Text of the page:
What Does the Title of “A Clockwork Orange” Mean?
Aside from the metaphorical meanings of the title of Stanley Kubrick’s A Clockwork Orange (1971), the name reportedly came from an off-hand Cockney expression, “as queer as a clockwork orange,” which the source novel’s author, Anthony Burgess, claimed he heard in a London pub before World War II, decades before publishing his famous work in 1962. Burgess has written and spoken about the title on several occasions. In an introduction called “A Clockwork Orange Resucked,” he refers to a person who “has the appearance of an organism lovely with colour and juice but is in fact only a clockwork toy to be wound up by God or the Devil or (since this is increasingly replacing both) the Almighty State.” On the television programme Camera Three in 1972, he explained, “I’ve implied the junction of the organic, the lively, the sweet – in other words, life, the orange – and the mechanical, the cold, the disciplined. I’ve brought them together in this kind of oxymoron, this sour-sweet word.”
In the film adaptation, however, Kubrick touches upon these themes without explicitly breaking down the title, leaving its specific meaning more open to the audience’s interpretation.
Still, Kubrick has shared analysis of the film’s central issues. In an interview with Michael Ciment, a French film critic and editor of the cinematic magazine Positif, the director stated, “The film explores the difficulties of reconciling the conflict between individual freedom and social order. Alex exercises his freedom to be a vicious thug until the State turns him into a harmless zombie no longer able to choose between good and evil. One of the conclusions of the film is, of course, that there are limits to which society should go in maintaining law and order. Society should not do the wrong thing for the right reason, even though it frequently does the right thing for the wrong reason.”
In Kubrick’s film adaptation, Alex (Malcolm McDowell) and his fellow droogs break into the house of the writer Mr. Alexander (Patrick Magee), beat him, and rape his wife (Adrienne Corri), while Alex does his famous cover of Gene Kelly’s “Singing in the Rain.”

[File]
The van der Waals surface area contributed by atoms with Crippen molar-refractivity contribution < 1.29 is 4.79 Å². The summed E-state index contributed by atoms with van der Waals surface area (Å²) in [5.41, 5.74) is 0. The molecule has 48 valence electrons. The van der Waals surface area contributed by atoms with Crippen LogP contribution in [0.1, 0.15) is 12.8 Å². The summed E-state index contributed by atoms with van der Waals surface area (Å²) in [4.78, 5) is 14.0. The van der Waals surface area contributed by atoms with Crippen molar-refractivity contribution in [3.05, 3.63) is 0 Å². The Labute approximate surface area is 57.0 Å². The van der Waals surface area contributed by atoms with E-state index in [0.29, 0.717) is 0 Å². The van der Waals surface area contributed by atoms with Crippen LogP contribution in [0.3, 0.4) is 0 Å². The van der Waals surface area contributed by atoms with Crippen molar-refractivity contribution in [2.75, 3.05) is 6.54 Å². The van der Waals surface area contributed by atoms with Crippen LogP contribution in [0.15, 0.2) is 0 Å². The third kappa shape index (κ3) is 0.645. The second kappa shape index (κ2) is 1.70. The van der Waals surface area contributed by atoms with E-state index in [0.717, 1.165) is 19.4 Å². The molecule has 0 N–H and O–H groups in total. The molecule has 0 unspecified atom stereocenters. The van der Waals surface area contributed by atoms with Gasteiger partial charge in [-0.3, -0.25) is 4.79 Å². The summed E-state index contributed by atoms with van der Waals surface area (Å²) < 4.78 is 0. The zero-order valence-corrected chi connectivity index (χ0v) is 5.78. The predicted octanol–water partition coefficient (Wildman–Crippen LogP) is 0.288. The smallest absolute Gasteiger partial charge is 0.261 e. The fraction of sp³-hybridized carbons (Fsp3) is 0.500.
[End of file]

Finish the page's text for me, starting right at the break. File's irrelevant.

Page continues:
However, in Burgess’ novel, when Alex breaks in, Mr. Alexander is writing a manuscript entitled A Clockwork Orange, which protests the nation’s increasingly authoritarian government, declaring, “The attempt to impose upon man, a creature of growth and capable of sweetness… laws and conditions appropriate to a mechanical creation, against this I raise my sword-pen.” Alex discovers the manuscript and mockingly reads the piece aloud. The protagonist/antagonist doesn’t understand it, even though the thesis foreshadows his future state and dissects the complex title.
While Kubrick doesn’t address the title’s meaning so directly in the film, he still explores the themes suggested by the title in a number of scenes. Two years into his prison sentence, Alex has a heart to heart with the prison Chaplain (Godfrey Quigley). After Alex shows interest in the Ludovico Technique, which he hopes will make him “good,” the Chaplain expresses doubts about the experimental aversion therapy and states, “Goodness comes from within. Goodness is chosen. And if a man cannot choose, he ceases to be a man.”
Ultimately, Alex undergoes the controversial treatment at the hands of Dr. Brodsky (Carl Duering), who may have been inspired to some degree by the Russian physiologist, Ivan Pavlov, the inventor of the famous thought experiment involving classical conditioning of dogs. Also known as Pavlovian or respondent conditioning, it is a learning process in which an innate response to a potent stimulus comes to be elicited in response to a previously neutral stimulus; this is achieved by repeated pairings of the neutral stimulus with the potent stimulus.
Put simply, Dr. Brodsky’s inhuman experiments make Alex ill at the sight of violence, something which used to bring him great joy. Therefore, since he cannot choose, he is no longer human. Burgess writes, “What I was trying to say was that it is better to be bad of one’s own free will than to be good through scientific brainwashing. When Alex has the power of choice, he chooses only violence. But, as his love of music shows, there are other areas of choice.”
At the end of the film, Alex is flesh and blood on the outside but merely mechanical on the inside.